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Scheme 4: A thiophenyl electroauxiliary allows for regioselective anodic oxidation [32].

Similarly, α-silyl-carbamates undergo low potential anodic oxidation reactions with complete regiocontrol and in special cases diastereoselectivity [34,35]. Interestingly, a porous graphite felt anode and a stainless steel cathode were utilised in a flow cell set-up [35]. An important example of the scope and synthetic potential of the silyl electroauxiliary approach was reported by Yoshida (Scheme 5) in combination with a chiral auxiliary a highly diastereoselective cationic carbohydroxylation occurred [18]. The proposed formation of a bicyclic intermediate 18 resulting from a cycloaddition reaction would enhance the diastereoselectivity of the hydration step compared to an acyclic intermediate that would be formed in the step-wise mechanism to 18. The authors’ suggest the step-wise mechanism does play a role in reducing the diastereoselectivity of the reaction when the alkene is aryl- or alkyl-substituted. The hydration step can occur via pathway a or b to afford 17 (dr ca. 3:2).

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Scheme 5: A diastereoselective cation carbohydroxylation reaction and postulated intermediate 18 [18].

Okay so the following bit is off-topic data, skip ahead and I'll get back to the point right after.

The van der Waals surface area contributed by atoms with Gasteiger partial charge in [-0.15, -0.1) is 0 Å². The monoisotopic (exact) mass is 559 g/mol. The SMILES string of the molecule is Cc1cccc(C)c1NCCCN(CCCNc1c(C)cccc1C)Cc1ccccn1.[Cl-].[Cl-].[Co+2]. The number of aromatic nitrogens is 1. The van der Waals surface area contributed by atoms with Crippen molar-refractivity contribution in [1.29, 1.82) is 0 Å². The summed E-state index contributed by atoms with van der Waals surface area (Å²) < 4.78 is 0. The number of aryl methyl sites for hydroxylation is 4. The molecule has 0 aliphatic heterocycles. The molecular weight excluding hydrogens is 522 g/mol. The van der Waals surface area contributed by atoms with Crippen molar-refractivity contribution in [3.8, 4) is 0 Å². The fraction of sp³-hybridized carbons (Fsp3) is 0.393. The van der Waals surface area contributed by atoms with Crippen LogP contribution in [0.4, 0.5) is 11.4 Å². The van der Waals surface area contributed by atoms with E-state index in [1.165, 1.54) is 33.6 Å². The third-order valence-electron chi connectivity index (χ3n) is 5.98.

The N-acyliminium ions formed during an anodic oxidation of a silyl auxiliary can be coupled to a radical pathway using a radical initiating agent such as distannane (Scheme 6). This allows the N-acyliminium ion to react with an alkyl halide to generate the typical carbon–carbon products of the Shono oxidation [19,27,28] Examples of reactions with activated olefins have been reported using the generation of carbon free radicals from the cation pool method [24,25].

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Scheme 6: A radical addition and electron transfer reaction of N-acyliminium ions generated electrosynthetically [19].

Indirect electrolysis methods

The only indirect anodic oxidation method to perform the Shono-oxidation with a thiophenyl electroauxiliary has been reported by Fuchigami and co-workers [36]. Using a catalytic triarylamine redox mediator, anodic fluorodesulfurization occurred (Scheme 7). Direct Shono-type fluorination of an α-carbon to an amide has also been reported [37].